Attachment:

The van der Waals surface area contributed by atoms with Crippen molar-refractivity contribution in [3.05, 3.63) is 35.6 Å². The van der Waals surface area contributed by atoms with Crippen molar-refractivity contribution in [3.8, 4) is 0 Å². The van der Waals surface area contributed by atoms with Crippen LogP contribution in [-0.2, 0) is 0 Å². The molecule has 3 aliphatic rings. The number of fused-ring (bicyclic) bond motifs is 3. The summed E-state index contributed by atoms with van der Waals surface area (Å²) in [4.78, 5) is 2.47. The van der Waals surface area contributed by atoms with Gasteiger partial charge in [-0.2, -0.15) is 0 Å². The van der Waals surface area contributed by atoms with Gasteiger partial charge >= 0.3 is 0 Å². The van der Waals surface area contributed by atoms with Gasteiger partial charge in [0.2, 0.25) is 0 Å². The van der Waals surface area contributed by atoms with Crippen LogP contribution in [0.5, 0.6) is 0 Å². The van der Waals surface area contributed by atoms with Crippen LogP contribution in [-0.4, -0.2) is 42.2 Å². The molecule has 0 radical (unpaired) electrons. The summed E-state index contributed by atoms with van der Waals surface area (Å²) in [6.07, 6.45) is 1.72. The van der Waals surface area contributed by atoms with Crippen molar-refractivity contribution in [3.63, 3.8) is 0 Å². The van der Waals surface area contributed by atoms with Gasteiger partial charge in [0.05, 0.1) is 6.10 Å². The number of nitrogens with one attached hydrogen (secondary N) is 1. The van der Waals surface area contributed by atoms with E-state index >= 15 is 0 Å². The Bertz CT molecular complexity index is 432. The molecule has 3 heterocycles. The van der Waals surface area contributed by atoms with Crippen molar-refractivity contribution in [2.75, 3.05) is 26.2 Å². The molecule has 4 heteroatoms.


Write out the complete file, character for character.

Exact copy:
The van der Waals surface area contributed by atoms with Crippen molar-refractivity contribution in [3.05, 3.63) is 35.6 Å². The van der Waals surface area contributed by atoms with Crippen molar-refractivity contribution in [3.8, 4) is 0 Å². The van der Waals surface area contributed by atoms with Crippen LogP contribution in [-0.2, 0) is 0 Å². The molecule has 3 aliphatic rings. The number of fused-ring (bicyclic) bond motifs is 3. The summed E-state index contributed by atoms with van der Waals surface area (Å²) in [4.78, 5) is 2.47. The van der Waals surface area contributed by atoms with Gasteiger partial charge in [-0.2, -0.15) is 0 Å². The van der Waals surface area contributed by atoms with Gasteiger partial charge >= 0.3 is 0 Å². The van der Waals surface area contributed by atoms with Gasteiger partial charge in [0.2, 0.25) is 0 Å². The van der Waals surface area contributed by atoms with Crippen LogP contribution in [0.5, 0.6) is 0 Å². The van der Waals surface area contributed by atoms with Crippen LogP contribution in [-0.4, -0.2) is 42.2 Å². The molecule has 0 radical (unpaired) electrons. The summed E-state index contributed by atoms with van der Waals surface area (Å²) in [6.07, 6.45) is 1.72. The van der Waals surface area contributed by atoms with Crippen molar-refractivity contribution in [3.63, 3.8) is 0 Å². The van der Waals surface area contributed by atoms with Gasteiger partial charge in [0.05, 0.1) is 6.10 Å². The number of nitrogens with one attached hydrogen (secondary N) is 1. The van der Waals surface area contributed by atoms with E-state index >= 15 is 0 Å². The Bertz CT molecular complexity index is 432. The molecule has 3 heterocycles. The van der Waals surface area contributed by atoms with Crippen molar-refractivity contribution in [2.75, 3.05) is 26.2 Å². The molecule has 4 heteroatoms.